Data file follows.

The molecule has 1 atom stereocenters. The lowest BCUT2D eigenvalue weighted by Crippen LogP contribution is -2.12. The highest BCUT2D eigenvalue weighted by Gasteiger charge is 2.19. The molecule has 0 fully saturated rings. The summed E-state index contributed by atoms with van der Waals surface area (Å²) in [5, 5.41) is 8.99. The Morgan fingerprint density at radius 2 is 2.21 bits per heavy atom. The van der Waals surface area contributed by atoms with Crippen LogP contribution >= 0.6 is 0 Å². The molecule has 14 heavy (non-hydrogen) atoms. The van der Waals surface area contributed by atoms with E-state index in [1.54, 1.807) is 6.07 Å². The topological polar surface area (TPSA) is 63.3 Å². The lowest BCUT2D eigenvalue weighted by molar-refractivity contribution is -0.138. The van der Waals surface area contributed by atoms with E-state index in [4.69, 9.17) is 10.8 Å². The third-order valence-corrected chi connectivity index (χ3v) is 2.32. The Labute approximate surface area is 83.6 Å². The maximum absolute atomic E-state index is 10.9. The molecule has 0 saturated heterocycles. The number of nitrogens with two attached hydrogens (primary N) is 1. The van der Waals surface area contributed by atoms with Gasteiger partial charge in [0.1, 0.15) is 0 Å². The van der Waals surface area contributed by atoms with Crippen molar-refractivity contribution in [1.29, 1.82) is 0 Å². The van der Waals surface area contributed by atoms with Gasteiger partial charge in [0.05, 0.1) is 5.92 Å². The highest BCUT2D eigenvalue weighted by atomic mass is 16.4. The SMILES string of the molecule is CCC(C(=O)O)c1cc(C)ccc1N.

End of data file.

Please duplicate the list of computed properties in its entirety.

The molecule has 1 atom stereocenters. The lowest BCUT2D eigenvalue weighted by Crippen LogP contribution is -2.12. The highest BCUT2D eigenvalue weighted by Gasteiger charge is 2.19. The molecule has 0 fully saturated rings. The summed E-state index contributed by atoms with van der Waals surface area (Å²) in [5, 5.41) is 8.99. The Morgan fingerprint density at radius 2 is 2.21 bits per heavy atom. The van der Waals surface area contributed by atoms with Crippen LogP contribution >= 0.6 is 0 Å². The molecule has 14 heavy (non-hydrogen) atoms. The van der Waals surface area contributed by atoms with E-state index in [1.54, 1.807) is 6.07 Å². The topological polar surface area (TPSA) is 63.3 Å². The lowest BCUT2D eigenvalue weighted by molar-refractivity contribution is -0.138. The van der Waals surface area contributed by atoms with E-state index in [4.69, 9.17) is 10.8 Å². The third-order valence-corrected chi connectivity index (χ3v) is 2.32. The Labute approximate surface area is 83.6 Å². The maximum absolute atomic E-state index is 10.9. The molecule has 0 saturated heterocycles. The number of nitrogens with two attached hydrogens (primary N) is 1. The van der Waals surface area contributed by atoms with Gasteiger partial charge in [0.1, 0.15) is 0 Å². The van der Waals surface area contributed by atoms with Crippen molar-refractivity contribution in [1.29, 1.82) is 0 Å². The van der Waals surface area contributed by atoms with Gasteiger partial charge in [0.05, 0.1) is 5.92 Å². The highest BCUT2D eigenvalue weighted by atomic mass is 16.4. The SMILES string of the molecule is CCC(C(=O)O)c1cc(C)ccc1N.